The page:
14 Apr 2011

Bee season is here!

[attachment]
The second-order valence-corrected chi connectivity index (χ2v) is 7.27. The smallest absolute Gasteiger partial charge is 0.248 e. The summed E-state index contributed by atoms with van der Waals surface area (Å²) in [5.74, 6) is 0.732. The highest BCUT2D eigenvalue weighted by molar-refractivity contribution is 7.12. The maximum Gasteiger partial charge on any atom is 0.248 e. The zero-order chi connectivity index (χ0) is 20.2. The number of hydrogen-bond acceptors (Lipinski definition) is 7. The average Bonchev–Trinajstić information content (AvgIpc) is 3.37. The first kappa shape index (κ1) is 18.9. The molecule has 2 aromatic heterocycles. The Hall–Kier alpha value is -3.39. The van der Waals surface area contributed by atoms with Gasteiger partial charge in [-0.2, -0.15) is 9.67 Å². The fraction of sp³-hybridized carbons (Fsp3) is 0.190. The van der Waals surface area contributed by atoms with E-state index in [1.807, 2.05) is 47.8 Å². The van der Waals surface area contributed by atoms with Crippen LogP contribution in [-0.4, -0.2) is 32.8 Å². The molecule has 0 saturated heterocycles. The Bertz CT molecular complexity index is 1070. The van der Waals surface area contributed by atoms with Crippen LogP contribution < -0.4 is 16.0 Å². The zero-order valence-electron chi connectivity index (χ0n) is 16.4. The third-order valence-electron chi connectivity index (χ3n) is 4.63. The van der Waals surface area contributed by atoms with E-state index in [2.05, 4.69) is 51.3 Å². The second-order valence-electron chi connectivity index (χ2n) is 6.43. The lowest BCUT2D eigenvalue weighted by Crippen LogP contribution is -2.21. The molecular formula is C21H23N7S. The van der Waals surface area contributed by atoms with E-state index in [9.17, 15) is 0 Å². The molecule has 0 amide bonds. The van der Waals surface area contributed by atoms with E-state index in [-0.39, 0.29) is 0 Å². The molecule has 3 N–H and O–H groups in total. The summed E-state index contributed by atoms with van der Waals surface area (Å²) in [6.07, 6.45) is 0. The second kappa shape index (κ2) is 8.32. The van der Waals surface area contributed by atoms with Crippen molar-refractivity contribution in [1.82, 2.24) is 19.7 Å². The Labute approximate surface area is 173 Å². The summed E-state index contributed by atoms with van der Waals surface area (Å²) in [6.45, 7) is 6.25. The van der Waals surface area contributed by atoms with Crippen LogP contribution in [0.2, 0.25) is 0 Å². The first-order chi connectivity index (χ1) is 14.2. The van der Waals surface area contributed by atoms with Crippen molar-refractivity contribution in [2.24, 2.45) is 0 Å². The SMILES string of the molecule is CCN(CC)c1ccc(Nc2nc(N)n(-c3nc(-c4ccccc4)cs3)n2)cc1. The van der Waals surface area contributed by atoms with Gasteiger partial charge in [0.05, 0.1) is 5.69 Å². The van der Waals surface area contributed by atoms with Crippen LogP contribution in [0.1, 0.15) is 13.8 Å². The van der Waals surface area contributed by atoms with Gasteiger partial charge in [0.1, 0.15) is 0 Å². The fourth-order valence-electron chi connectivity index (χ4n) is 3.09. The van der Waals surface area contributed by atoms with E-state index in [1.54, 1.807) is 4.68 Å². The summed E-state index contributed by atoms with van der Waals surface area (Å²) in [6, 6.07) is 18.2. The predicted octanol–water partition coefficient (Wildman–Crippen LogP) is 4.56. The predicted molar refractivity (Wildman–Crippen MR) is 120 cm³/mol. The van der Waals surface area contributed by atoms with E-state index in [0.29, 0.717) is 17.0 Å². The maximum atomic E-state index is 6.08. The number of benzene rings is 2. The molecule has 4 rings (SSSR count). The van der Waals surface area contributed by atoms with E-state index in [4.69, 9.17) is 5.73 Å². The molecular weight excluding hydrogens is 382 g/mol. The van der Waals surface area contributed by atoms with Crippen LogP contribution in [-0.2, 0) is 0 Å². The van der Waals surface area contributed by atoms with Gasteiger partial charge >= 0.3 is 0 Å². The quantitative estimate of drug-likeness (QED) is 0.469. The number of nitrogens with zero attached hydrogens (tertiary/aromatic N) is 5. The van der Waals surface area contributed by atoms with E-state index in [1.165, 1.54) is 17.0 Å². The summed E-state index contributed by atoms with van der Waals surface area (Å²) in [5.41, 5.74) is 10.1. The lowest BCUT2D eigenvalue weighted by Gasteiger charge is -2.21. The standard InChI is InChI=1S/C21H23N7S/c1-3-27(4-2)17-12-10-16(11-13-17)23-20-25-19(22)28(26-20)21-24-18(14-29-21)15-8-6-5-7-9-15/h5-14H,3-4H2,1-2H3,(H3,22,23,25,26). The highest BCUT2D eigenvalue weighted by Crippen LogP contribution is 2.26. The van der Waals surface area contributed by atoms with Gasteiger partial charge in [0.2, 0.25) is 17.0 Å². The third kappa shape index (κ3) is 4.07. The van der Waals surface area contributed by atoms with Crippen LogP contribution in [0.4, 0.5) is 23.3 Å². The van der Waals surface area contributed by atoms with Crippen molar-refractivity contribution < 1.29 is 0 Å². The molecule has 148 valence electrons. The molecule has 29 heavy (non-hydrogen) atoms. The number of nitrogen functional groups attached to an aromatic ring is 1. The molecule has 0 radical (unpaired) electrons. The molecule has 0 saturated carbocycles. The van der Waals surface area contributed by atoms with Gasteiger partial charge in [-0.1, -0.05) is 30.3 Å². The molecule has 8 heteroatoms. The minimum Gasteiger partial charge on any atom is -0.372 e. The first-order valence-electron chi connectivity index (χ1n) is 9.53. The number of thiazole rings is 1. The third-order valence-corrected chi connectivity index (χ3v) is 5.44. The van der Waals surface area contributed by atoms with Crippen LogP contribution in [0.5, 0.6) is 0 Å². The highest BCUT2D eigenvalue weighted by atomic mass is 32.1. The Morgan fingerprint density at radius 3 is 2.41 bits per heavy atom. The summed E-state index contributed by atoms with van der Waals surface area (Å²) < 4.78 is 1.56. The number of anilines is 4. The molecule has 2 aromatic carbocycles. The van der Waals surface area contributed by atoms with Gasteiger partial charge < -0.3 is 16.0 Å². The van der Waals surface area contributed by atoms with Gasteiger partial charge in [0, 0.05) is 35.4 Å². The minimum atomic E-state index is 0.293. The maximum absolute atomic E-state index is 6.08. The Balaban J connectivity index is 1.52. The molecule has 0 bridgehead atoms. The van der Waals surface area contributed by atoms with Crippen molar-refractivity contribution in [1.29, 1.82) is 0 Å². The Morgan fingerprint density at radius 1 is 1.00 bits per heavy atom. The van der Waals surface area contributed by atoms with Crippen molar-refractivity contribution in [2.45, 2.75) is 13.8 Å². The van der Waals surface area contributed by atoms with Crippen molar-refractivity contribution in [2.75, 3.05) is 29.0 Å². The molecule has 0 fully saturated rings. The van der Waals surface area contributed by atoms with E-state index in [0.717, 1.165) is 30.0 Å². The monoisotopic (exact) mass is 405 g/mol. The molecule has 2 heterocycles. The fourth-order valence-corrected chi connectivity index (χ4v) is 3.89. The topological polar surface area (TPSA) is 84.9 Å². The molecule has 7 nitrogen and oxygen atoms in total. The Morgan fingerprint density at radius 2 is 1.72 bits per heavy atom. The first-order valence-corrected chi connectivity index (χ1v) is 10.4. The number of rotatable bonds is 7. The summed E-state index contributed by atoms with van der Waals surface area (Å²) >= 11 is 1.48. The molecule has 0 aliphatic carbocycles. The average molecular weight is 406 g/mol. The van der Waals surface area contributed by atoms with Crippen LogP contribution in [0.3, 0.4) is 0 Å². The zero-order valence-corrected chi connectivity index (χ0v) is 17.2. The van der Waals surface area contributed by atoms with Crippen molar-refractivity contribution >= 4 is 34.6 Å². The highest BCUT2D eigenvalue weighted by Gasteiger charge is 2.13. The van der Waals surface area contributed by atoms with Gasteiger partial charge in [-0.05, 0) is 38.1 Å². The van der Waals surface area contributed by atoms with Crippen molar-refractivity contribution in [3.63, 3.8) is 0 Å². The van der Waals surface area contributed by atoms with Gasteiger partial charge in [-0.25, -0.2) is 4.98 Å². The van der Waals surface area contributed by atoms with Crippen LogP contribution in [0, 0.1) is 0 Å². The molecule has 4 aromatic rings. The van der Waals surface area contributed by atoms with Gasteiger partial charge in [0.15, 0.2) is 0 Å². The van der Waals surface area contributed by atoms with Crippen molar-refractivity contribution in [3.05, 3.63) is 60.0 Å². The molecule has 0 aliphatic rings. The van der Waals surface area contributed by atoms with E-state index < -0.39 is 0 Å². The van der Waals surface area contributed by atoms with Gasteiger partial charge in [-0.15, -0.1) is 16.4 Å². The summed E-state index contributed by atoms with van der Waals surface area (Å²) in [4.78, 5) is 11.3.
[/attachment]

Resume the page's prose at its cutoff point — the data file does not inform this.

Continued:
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The correct name for the “killer” bee is the Africanized Honey Bee and is abbreviated AHB. The AHB is a resident in the United States in Texas, New Mexico, Arizona, Nevada and California. The problem with the AHB is that they are much more aggressive than a typical honeybee when protecting their hives. If you get to close to an AHB hive hundreds if not thousands of workers will fly out of the hive and attack anyone or anything they perceive as a threat to their hive. When a worker stings someone, it leaves behind an odor that draws more bees to you. It is not uncommon for the bees to chase someone up to a quarter of a mile or further as they attempt to run away. The sting from a AHB is no worse than the sting from any other honeybee, the problem is the fact that they come in such large numbers.  If attacked, running as far from the hive as possible is the best response. Do not jump into a pool thinking that the water will save you, the bees will continue to gather at the water’s surface and attack you again when you come up for air. Some other activities that can trigger the defensive reaction of the AHB can include loud noises and vibrations near their nests. Many people have been attacked while operating a lawn mower or leaf blower near an AHB hive. Just a couple of weeks ago near 3rd Ave and Bell Rd, two people were attacked while walking down the street. They were covered with hundreds of bees and were hospitalized.  It is not known why they were attacked, but the AHB is known to be drawn to many odors including perfumes. Generally, if someone had 15 or more stings it would require medical attention.  This time of year it is common for honeybees to migrate with a queen leaving the hive along with many workers to move to a new location and set up a new hive. If you see bees flying in and out of a hole or gap on the outside of a structure or a tree, stay away. In the areas where the AHB is known to reside it must be assumed that they could be Africanized.  It is very important to keep them out of your home, once inside the walls of a home they will immediately begin to build their wax hives and start to fill it with honey. Once a hive has been killed, the remaining wax and honey can cause may other problems. If the hive is not removed, there is a high likelihood that another swarm of bees will re-enter and try to set up a hive and as the temperatures rise the honey left behind can melt and be very inviting for a host of other insects. For more information visit us at www.apcopest.com



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